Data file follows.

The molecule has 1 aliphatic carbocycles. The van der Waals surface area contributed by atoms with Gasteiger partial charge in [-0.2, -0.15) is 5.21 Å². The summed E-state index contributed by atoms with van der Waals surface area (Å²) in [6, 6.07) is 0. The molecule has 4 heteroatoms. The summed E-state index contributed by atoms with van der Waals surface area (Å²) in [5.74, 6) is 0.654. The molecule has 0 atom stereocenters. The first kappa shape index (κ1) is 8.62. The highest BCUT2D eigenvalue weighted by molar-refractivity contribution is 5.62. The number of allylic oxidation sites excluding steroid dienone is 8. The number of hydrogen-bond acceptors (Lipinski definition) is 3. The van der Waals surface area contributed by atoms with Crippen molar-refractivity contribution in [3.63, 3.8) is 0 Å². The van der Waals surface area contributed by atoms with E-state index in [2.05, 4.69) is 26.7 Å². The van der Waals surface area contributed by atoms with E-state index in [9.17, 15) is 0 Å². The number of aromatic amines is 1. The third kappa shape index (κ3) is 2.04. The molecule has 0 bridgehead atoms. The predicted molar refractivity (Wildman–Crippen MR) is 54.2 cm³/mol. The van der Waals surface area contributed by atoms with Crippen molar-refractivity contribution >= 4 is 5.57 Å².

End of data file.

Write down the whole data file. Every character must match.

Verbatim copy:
The molecule has 1 aliphatic carbocycles. The van der Waals surface area contributed by atoms with Gasteiger partial charge in [-0.2, -0.15) is 5.21 Å². The summed E-state index contributed by atoms with van der Waals surface area (Å²) in [6, 6.07) is 0. The molecule has 4 heteroatoms. The summed E-state index contributed by atoms with van der Waals surface area (Å²) in [5.74, 6) is 0.654. The molecule has 0 atom stereocenters. The first kappa shape index (κ1) is 8.62. The highest BCUT2D eigenvalue weighted by molar-refractivity contribution is 5.62. The number of allylic oxidation sites excluding steroid dienone is 8. The number of hydrogen-bond acceptors (Lipinski definition) is 3. The van der Waals surface area contributed by atoms with Crippen molar-refractivity contribution in [3.63, 3.8) is 0 Å². The van der Waals surface area contributed by atoms with E-state index in [2.05, 4.69) is 26.7 Å². The van der Waals surface area contributed by atoms with E-state index in [9.17, 15) is 0 Å². The number of aromatic amines is 1. The third kappa shape index (κ3) is 2.04. The molecule has 0 bridgehead atoms. The predicted molar refractivity (Wildman–Crippen MR) is 54.2 cm³/mol. The van der Waals surface area contributed by atoms with Crippen molar-refractivity contribution >= 4 is 5.57 Å².